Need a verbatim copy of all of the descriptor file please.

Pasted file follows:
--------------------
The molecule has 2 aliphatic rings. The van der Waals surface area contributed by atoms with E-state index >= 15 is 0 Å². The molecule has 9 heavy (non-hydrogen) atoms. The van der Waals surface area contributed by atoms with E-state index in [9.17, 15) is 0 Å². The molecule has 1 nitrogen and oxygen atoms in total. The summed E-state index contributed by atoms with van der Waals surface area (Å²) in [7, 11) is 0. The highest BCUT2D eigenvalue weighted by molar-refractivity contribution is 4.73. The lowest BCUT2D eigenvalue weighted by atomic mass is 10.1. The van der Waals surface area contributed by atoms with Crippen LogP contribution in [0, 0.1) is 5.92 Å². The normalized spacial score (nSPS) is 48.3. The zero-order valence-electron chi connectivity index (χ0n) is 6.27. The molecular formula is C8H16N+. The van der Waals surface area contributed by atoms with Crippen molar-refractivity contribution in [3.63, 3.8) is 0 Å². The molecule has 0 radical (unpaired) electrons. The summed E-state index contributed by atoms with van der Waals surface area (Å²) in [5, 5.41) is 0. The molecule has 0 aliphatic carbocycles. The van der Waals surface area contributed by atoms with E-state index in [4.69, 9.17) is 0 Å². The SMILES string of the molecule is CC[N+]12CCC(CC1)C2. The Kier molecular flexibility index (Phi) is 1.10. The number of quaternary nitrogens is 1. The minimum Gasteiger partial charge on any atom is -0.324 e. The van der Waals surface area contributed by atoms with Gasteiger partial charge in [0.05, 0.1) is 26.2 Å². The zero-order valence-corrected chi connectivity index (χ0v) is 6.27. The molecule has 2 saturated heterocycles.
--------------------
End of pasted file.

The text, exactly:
The molecule has 2 aliphatic rings. The van der Waals surface area contributed by atoms with E-state index >= 15 is 0 Å². The molecule has 9 heavy (non-hydrogen) atoms. The van der Waals surface area contributed by atoms with E-state index in [9.17, 15) is 0 Å². The molecule has 1 nitrogen and oxygen atoms in total. The summed E-state index contributed by atoms with van der Waals surface area (Å²) in [7, 11) is 0. The highest BCUT2D eigenvalue weighted by molar-refractivity contribution is 4.73. The lowest BCUT2D eigenvalue weighted by atomic mass is 10.1. The van der Waals surface area contributed by atoms with Crippen LogP contribution in [0, 0.1) is 5.92 Å². The normalized spacial score (nSPS) is 48.3. The zero-order valence-electron chi connectivity index (χ0n) is 6.27. The molecular formula is C8H16N+. The van der Waals surface area contributed by atoms with Crippen molar-refractivity contribution in [3.63, 3.8) is 0 Å². The molecule has 0 radical (unpaired) electrons. The summed E-state index contributed by atoms with van der Waals surface area (Å²) in [5, 5.41) is 0. The molecule has 0 aliphatic carbocycles. The van der Waals surface area contributed by atoms with E-state index in [4.69, 9.17) is 0 Å². The SMILES string of the molecule is CC[N+]12CCC(CC1)C2. The Kier molecular flexibility index (Phi) is 1.10. The number of quaternary nitrogens is 1. The minimum Gasteiger partial charge on any atom is -0.324 e. The van der Waals surface area contributed by atoms with Gasteiger partial charge in [0.05, 0.1) is 26.2 Å². The zero-order valence-corrected chi connectivity index (χ0v) is 6.27. The molecule has 2 saturated heterocycles.